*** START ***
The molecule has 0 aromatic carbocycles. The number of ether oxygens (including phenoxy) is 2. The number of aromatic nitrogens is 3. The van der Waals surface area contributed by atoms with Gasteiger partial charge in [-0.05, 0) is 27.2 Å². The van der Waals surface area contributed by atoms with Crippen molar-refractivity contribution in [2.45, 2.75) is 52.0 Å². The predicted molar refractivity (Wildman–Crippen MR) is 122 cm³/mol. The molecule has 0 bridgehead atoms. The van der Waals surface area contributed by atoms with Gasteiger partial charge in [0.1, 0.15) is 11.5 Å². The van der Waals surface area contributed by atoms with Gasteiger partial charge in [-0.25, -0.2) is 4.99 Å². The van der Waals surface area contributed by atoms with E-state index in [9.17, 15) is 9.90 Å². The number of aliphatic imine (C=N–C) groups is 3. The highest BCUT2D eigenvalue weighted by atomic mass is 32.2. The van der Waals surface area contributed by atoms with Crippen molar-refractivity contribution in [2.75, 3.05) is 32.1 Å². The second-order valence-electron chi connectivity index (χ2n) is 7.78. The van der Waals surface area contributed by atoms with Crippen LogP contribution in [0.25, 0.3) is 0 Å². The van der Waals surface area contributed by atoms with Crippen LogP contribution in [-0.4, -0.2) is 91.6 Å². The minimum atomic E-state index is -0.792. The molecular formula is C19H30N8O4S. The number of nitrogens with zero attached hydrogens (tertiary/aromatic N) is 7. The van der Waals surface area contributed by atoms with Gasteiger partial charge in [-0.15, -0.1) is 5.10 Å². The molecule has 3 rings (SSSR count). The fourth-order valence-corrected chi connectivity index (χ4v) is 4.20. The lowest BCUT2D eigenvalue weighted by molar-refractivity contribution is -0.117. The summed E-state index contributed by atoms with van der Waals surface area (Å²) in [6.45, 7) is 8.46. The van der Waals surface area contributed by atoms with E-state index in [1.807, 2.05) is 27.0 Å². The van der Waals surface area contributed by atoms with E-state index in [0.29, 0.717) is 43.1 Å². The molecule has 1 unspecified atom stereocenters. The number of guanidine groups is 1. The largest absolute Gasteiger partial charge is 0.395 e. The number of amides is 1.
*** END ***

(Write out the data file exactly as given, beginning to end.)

The molecule has 0 aromatic carbocycles. The number of ether oxygens (including phenoxy) is 2. The number of aromatic nitrogens is 3. The van der Waals surface area contributed by atoms with Gasteiger partial charge in [-0.05, 0) is 27.2 Å². The van der Waals surface area contributed by atoms with Crippen molar-refractivity contribution in [2.45, 2.75) is 52.0 Å². The predicted molar refractivity (Wildman–Crippen MR) is 122 cm³/mol. The molecule has 0 bridgehead atoms. The van der Waals surface area contributed by atoms with Gasteiger partial charge in [0.1, 0.15) is 11.5 Å². The van der Waals surface area contributed by atoms with Gasteiger partial charge in [-0.25, -0.2) is 4.99 Å². The van der Waals surface area contributed by atoms with E-state index in [9.17, 15) is 9.90 Å². The number of aliphatic imine (C=N–C) groups is 3. The highest BCUT2D eigenvalue weighted by atomic mass is 32.2. The van der Waals surface area contributed by atoms with Crippen molar-refractivity contribution in [2.75, 3.05) is 32.1 Å². The second-order valence-electron chi connectivity index (χ2n) is 7.78. The van der Waals surface area contributed by atoms with Crippen LogP contribution in [0.25, 0.3) is 0 Å². The van der Waals surface area contributed by atoms with Crippen LogP contribution in [-0.4, -0.2) is 91.6 Å². The minimum atomic E-state index is -0.792. The molecular formula is C19H30N8O4S. The number of nitrogens with zero attached hydrogens (tertiary/aromatic N) is 7. The van der Waals surface area contributed by atoms with Gasteiger partial charge in [-0.15, -0.1) is 5.10 Å². The molecule has 3 rings (SSSR count). The fourth-order valence-corrected chi connectivity index (χ4v) is 4.20. The lowest BCUT2D eigenvalue weighted by molar-refractivity contribution is -0.117. The summed E-state index contributed by atoms with van der Waals surface area (Å²) in [6.45, 7) is 8.46. The van der Waals surface area contributed by atoms with E-state index in [1.807, 2.05) is 27.0 Å². The van der Waals surface area contributed by atoms with E-state index in [0.29, 0.717) is 43.1 Å². The molecule has 1 unspecified atom stereocenters. The number of guanidine groups is 1. The largest absolute Gasteiger partial charge is 0.395 e. The number of amides is 1.